A feeling of dizziness and vertigo can be the result if signals from your ears are distorted or disrupted. The same range of inherent causes of hearing loss frequently are also responsible for disrupting the balance signals that your brain receives from the vestibular system.

Particular causes of balance loss

Exactly what kinds of hearing loss can trigger balance issues is something that researchers have been working to figure out. Both balance and hearing can be affected by some conditions. Some of those causes include the following conditions:

  • Meniere’s Disease: This condition impacts the inner ear. Symptoms include outbreaks of hearing loss and dizziness. Over time this condition normally gets worse.
  • Labrynthitis: When the labyrinth of the inner ear gets an infection this condition happens. The ear will lose its ability to hear and create equilibrium when the labyrinth becomes swollen. Treatment often involves steroids or other medications. Symptoms go away once the inflammation of the inner ear goes down.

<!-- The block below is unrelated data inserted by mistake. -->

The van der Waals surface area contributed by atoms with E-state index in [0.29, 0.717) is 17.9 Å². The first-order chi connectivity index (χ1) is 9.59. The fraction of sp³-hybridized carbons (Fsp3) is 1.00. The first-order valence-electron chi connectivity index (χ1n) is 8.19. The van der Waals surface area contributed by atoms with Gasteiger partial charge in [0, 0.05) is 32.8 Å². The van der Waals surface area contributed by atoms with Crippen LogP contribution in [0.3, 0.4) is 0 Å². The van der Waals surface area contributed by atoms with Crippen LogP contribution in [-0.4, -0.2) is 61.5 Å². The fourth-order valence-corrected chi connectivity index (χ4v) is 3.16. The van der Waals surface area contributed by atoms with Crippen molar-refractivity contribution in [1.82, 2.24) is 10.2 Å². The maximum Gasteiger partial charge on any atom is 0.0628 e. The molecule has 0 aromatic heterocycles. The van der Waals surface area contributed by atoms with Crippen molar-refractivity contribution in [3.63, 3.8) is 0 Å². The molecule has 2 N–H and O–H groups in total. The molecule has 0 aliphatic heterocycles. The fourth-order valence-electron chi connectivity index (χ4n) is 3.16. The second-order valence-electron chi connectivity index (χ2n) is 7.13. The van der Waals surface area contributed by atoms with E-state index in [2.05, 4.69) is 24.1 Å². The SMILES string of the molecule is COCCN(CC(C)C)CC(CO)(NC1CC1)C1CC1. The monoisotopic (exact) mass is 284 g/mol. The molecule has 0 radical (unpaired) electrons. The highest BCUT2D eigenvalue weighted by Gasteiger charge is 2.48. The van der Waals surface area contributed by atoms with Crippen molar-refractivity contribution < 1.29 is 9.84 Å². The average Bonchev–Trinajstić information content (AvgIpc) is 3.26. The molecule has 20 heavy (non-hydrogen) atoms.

Obviously, there are other causes of balance problems that aren’t related to hearing loss. One condition, for instance, that can result in dizziness and vertigo but typically not hearing loss is BPPV (Benign Paroxysmal Positional Vertigo).

What are the symptoms of a balance condition?

Though hearing loss can be a common presentation, not every balance disorder affects your hearing. Most often, balance condition symptoms include dizziness and vertigo. Nausea, vision problems, and the sense of “floating” can also happen.

You should consult us about possible treatments if you have any of these symptoms.

How does hearing loss raise fall risk?

That hearing and balance are closely linked does not seem in dispute. But the exact nature of that connection is still a bit uncertain. For example, the connection between hearing loss and falls doesn’t clarify the reason for that relationship.

Here are some possible links between hearing loss and the risk of taking a tumble:

  • Diminished situational awareness: Being oriented to what’s happening in physical reality is mainly carried out by your ears. With untreated hearing loss, you may be less likely to notice a tripping hazard right around the corner (a family pet, for example).